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nettime: Wired discovers Kant
McKenzie Wark on Fri, 10 Jan 97 02:20 MET

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nettime: Wired discovers Kant

Browsing around for the morning's news, I discover
the lead story under 'Politics' on the Wired
page at the moment is about the Enlightenment.
Jan Katz proposes the Enlightenment as the
precursor to digital Libertarianism. He seems to
have come across one of Peter Gay's books on 
the Enlightenment, as Gay appears to be the only
contemporary author cited.

What's truly funny is that Katz' example of the
Enlightenment philosophe is Immanuel Kant. Now,
it has to be said, there are worse choices. That
irrasible old publicist Rousseau, fo example --
more of a communitarian than a libertarian, one
would have thought. David Hume would also be a
bit troublesome -- a lowlander not in the least
bothered by the forced suppression of highland
culture by the English after the '45 jacobite
rebellion. Montesquiou, perhaps? Who, like most
enlightenment thinkers, was concerned with the
ideal form of the state, not with its abolition.

But Kant seems to me a very unlikely candidate.
For one thing, Kant thought of Enlightenment as
something it was not possible for any individual
to achieve. It was, and remains, a collective
project, stretching into the future. We have a
duty to get as far as we can, and pass on our
modest achievements towards enlightenment to the
future. Hardly a doctrine convivial to the
belief that Microsoft Encarta is enlightenment
in a can.

Also somewhat difficult for the Libertarian
appropriation of Kant is Kant's understanding of
liberty. Liberty, for Kant, is obedience to the
law. Kant was interested in the actions appropriate
to the free society, not with the actions of
free individuals. Kant split the model of the good
subject into a thinking being and an acting being.
The acting being obeys the law. The thinking being
can think whatever it likes, in accordance with its
own reason, and ought to be able to express those
thoughts. Thus Kant thought even a military officer
ought to able to criticise the king, provided his
obedience to his orders was complete. 

One could go on. What's striking is ability of
'Calideology', or digital libertarianism, to
eat its own past and present, digest it and shit
it out as more of the same -- evidence for
itself. Take a few key signifiers that float around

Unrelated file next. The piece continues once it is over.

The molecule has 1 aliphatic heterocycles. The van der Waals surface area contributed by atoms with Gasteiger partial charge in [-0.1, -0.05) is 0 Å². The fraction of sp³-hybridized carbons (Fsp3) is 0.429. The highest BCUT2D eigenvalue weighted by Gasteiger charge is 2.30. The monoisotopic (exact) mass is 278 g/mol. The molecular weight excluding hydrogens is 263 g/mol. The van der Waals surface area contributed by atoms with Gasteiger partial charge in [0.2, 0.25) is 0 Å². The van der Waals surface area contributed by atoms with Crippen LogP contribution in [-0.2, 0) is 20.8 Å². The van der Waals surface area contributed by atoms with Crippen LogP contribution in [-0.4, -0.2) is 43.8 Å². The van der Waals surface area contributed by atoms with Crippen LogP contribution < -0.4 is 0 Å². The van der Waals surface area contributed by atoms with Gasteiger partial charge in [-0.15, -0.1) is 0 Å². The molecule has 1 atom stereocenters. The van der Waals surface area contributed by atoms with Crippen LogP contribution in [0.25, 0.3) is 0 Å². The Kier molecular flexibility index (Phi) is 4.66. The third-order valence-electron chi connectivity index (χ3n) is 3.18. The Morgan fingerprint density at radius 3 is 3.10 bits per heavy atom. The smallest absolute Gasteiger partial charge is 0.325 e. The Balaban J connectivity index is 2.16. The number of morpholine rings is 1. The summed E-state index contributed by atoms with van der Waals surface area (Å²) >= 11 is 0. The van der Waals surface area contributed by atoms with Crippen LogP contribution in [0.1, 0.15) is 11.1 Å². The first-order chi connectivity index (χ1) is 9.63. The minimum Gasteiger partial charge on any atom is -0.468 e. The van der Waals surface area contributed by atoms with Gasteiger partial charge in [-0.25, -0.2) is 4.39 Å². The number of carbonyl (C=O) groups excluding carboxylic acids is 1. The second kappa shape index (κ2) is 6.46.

the back of memory -- Kant, Enlightenment. 
Empty them of content. Make them emblems of one's
ideology -- and then as an afterthought, add a 
link to Microsoft's Encarta. (This, incidentally,
gives a perfectly competent explanation of
Kantian epistemology, but is a bit behind the
times in its downplaying of Kant's political
thought. Kant's political essays have only been
available in English for a short time.)

The speed with which this anti-intelellectual
rape of the past, in the service of the present
can work its way through the key signifiers of
cultural and intellectual history is remarkable.
Its getting to the stage where there is barely
enough past to support the market for it in the
present. And so, the most utterly implausible 
material will have to serve -- like Kant, for
example. Next we'll discover that Ghengis
Kahn was a Libertarian.

For all its talk about individuality, Calideology
is really about the reduction of everything to
the same. Everything is about individuality. But
this individuality only produces itself in 
relation to the bad other of statism. It is not
something that produces itself for itself. And
so, the endless repetition of operation, where
everything is appropriated and made to stand on
one side or other of the state/individual divide.
The exercise is of course arbitrary -- how else
can one account for Kant ending up on the 
libertarian side of the divide? 

In one thing, Wired really is the inheritor of
the Enlightenment. Its endless hubris. The
sheer unreflective confidence with which, having
mastered a few things, it assumes it can master
anything and everything. The world exists only
to be subjected to the relentless process of
makig it over in the image of Calideology.

McKenzie Wark
netletter #7
10th January 1997

"We no longer have roots, we have aerials."
 -- McKenzie Wark 

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